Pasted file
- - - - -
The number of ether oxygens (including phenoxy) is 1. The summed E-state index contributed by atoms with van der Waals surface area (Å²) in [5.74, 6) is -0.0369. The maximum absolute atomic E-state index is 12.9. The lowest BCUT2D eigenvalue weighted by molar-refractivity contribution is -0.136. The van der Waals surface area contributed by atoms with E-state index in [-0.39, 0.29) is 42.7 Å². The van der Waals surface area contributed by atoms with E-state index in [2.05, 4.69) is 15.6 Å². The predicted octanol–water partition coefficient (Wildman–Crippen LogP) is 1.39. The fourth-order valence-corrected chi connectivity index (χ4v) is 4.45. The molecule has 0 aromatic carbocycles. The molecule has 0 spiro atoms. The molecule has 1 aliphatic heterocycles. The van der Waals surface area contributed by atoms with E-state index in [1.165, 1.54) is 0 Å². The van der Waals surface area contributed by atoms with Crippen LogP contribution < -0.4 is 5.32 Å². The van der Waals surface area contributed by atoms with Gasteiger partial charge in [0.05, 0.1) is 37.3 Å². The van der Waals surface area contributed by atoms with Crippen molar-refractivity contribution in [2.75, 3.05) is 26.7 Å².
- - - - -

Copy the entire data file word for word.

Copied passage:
The number of ether oxygens (including phenoxy) is 1. The summed E-state index contributed by atoms with van der Waals surface area (Å²) in [5.74, 6) is -0.0369. The maximum absolute atomic E-state index is 12.9. The lowest BCUT2D eigenvalue weighted by molar-refractivity contribution is -0.136. The van der Waals surface area contributed by atoms with E-state index in [-0.39, 0.29) is 42.7 Å². The van der Waals surface area contributed by atoms with E-state index in [2.05, 4.69) is 15.6 Å². The predicted octanol–water partition coefficient (Wildman–Crippen LogP) is 1.39. The fourth-order valence-corrected chi connectivity index (χ4v) is 4.45. The molecule has 0 aromatic carbocycles. The molecule has 0 spiro atoms. The molecule has 1 aliphatic heterocycles. The van der Waals surface area contributed by atoms with E-state index in [1.165, 1.54) is 0 Å². The van der Waals surface area contributed by atoms with Crippen LogP contribution < -0.4 is 5.32 Å². The van der Waals surface area contributed by atoms with Gasteiger partial charge in [0.05, 0.1) is 37.3 Å². The van der Waals surface area contributed by atoms with Crippen molar-refractivity contribution in [2.75, 3.05) is 26.7 Å².